AUSTIN, Texas – The framework by which Texas history will judge Carlos Truan’s role in public life begins with a long-forgotten fact which most people now living find difficult to believe.
It was a misdemeanor criminal offense to speak a foreign language in the Texas public schools when he was elected to the Texas House of Representatives.
As a freshman House member, a young Carlos Truan authored the bill that repealed that horrible relic of a different era. He also fought many an early legislative battle on behalf of farm workers when that was not a popular cause, and certainly not one advocated by politicians seeking to advance their careers. And he often stood very much alone on the floor of the Texas Senate in opposition to the dominant predatory economic interests seeking to exploit for their own financial advantage the bays and estuaries along the coast. Those difficult and lonely battles were fought when establishment forces didn’t even pay the lip service they do today to environmentalism.
But those were only a few indicators of what was to follow in Truan’s long and remarkable tenure in both the Texas House and Senate. He was the quintessential reformer and modernist, one of only two of his generation who was a member of both of the memorable legislative insurgencies of the 20th century, the Dirty Thirty ethics coalition in the House that followed the Sharpstown Bank Scandal and the Killer Bees in the Texas Senate. And yet he was not a policy wonk but the quintessential people-oriented politician who was focused on delivery of services to the people who elected him. He was an early advocate and key leader in the 1980s higher education South Texas Initiative that uplifted the universities in South Texas and the Valley and brought them into the UT and A&M systems. While higher education had a number of other regional leaders in the Legislature, Carlos Truan stood almost alone as an early environmental stalwart when the environment had very few allies in Texas public life. Without fear of contradiction it can be said that only Carlos Truan was a champion of both the farm workers and the Sierra Club. That is his unmatched legacy.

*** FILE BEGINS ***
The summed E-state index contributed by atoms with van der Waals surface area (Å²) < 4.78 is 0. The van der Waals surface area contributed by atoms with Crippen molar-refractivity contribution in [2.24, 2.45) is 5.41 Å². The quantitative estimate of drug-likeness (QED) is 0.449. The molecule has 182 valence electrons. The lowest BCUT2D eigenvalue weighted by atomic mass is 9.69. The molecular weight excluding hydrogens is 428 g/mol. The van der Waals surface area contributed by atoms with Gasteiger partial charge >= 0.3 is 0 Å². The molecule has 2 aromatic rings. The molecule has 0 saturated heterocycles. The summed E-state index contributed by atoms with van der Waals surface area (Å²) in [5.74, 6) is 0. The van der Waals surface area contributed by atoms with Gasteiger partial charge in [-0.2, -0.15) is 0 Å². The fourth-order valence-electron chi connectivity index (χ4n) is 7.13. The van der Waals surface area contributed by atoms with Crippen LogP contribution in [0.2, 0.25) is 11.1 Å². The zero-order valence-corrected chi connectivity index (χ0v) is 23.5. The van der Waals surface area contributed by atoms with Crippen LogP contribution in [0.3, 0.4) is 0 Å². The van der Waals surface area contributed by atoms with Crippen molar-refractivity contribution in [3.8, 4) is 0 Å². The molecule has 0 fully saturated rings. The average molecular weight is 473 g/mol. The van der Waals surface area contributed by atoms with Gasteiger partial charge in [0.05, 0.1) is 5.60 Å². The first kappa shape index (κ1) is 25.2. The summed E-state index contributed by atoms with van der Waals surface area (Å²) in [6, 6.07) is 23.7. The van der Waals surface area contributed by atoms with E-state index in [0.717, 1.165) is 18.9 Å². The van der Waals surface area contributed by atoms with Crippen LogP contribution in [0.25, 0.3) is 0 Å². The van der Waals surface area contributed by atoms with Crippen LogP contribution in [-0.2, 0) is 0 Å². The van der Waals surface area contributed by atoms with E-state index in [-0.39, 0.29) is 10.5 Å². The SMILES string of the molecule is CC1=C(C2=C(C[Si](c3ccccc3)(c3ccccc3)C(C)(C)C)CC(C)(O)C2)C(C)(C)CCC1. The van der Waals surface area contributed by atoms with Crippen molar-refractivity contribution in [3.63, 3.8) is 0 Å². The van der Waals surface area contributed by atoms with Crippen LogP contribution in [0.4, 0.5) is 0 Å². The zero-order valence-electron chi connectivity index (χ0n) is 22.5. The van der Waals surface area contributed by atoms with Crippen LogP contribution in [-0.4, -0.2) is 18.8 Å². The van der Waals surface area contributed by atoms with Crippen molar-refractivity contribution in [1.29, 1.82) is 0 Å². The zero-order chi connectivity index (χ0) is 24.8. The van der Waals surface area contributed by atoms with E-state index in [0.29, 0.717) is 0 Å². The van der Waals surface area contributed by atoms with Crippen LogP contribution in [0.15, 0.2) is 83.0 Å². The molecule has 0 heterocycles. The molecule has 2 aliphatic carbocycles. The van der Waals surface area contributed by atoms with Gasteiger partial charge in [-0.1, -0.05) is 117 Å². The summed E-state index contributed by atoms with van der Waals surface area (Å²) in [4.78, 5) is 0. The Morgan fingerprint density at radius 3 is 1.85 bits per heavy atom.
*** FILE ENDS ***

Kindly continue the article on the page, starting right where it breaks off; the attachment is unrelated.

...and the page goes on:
Carlos Truan personified a synthesis of both the post-war Tejano movement that swept South Texas and the populist insurgency led by Ralph Yarborough that had its historic roots in East Texas. Anyone who takes the time to look at the Truan papers in the South Texas Archives at Texas A&M University -Kingsville, will soon find that the two became political allies early in their careers. The common bond that united both Truan and Yarborough was that they were fighters for the public interest against the special interests. In turn, both had to overcome the opposition of the politico-economic power structure and the business and social elites. With legislation to increase the minimum wage to bills outlawing the use of the short handled hoe, Carlos Truan was always in the front ranks seeking to help the least of these.
Upon entering that special precinct of heaven reserved for those who have fought the good fight in Texas, we can rest assured that the greeting Carlos Truan received was, “Well done, good and faithful servant.”